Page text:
A rather more positive connection continues to this day - now she is in regular contact with the cap’n, who now paints under his real name, Don Van Vliet, and sends him demos of her new songs. The band she has been touring the States with, meanwhile, includes ex- Beefheart collaborator Eric Drew Feldman on bass and keyboards, as well as drummer Rob Ellis, who left PJ Harvey in acrimonious circumstances in 1993. It’s a rather apt return, because Stories . . . has a rock ‘n’ roll sound that recalls Dry and Rid Of Me, while, on recent live dates, tracks from the new album have been played alongside the likes of 1992’s ‘Sheela-Na-Gig’. Her Barrowland date should be one to relish — but don’t expect an easy ride. (James Smart)
POP TURIN BRAKES QMU, Glasgow, Thu 4 Oct.
Brake brothers Knights 8: Paridjanian
Whichever way you look at rt. there's sornethrng fateful about the exrstenco of Turin Brakes. Olly Knights and Gale Paridjanian may not have been giving much thought to their future careers when they first met In primary school at the grand old age of seven. but it didn't take thorn long to figure out what their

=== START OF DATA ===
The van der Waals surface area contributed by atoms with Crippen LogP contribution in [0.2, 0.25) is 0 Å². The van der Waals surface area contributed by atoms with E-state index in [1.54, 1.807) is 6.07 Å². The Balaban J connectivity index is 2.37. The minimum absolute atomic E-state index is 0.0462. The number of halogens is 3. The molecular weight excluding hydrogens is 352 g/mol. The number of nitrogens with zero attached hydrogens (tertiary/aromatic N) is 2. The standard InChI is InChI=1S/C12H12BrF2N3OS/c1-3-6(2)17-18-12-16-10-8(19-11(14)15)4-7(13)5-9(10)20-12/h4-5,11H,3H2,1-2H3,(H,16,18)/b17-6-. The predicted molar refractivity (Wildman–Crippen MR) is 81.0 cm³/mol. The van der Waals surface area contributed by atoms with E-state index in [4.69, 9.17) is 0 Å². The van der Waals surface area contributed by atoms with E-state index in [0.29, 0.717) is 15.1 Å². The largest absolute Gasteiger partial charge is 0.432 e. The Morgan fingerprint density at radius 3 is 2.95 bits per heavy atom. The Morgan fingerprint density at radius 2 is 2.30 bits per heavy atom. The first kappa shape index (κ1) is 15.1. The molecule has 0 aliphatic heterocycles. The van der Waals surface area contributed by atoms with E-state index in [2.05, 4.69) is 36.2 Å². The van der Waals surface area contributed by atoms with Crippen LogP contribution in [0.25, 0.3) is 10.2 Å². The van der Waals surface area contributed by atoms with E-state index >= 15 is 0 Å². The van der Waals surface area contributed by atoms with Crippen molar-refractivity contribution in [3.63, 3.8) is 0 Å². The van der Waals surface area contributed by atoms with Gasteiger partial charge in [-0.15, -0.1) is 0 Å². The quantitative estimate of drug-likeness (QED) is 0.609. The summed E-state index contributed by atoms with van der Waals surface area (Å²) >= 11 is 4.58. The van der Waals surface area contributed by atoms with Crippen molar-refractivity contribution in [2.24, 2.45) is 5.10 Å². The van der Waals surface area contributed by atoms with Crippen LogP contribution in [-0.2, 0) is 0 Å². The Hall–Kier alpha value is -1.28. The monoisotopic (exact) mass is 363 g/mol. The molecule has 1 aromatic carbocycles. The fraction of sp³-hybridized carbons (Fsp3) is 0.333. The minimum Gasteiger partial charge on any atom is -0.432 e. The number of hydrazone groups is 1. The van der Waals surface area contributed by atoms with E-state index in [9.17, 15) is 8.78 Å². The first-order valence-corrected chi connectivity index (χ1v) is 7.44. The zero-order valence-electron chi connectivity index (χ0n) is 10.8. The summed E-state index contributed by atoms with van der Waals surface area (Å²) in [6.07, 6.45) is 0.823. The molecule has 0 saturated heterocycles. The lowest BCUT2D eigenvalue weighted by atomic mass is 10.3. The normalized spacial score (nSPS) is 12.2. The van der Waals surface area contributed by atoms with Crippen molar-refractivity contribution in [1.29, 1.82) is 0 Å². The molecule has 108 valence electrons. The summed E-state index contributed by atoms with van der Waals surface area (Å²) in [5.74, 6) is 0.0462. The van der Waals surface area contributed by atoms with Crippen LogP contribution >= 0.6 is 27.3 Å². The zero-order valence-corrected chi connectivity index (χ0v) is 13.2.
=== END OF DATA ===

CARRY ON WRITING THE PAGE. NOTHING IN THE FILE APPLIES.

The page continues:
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true calling would be. “When we were about ten. we got obsessed by Chuck Berry,‘ recounts Knights. 'which is quite strange. because ten-year olds generally don't know who Chuck Berry is! Then we got given these full-size guitars for Christmas and we’ve been messing about with them ever since.‘ A close friendship remained and ~ via rnoro mature collaborations on film scores for Knrghts' work at St. Martin's College the pair now find the steep upvv/ard curve of their career graph has led thorn to a lvlercury Ivlusrc Pr'i/e nomination tor the sublrrno Hie Opt/mist ll ‘.
Citing Joni Mitchell. Ioonard Cohen and Neil Young among its influences. their first album rs a bitter but intenser palatable collection of good-oIV fashioned guitar tunes. new single ‘I rner‘goncy /2' borrrg only one of a whole heap of gorns. Although it lost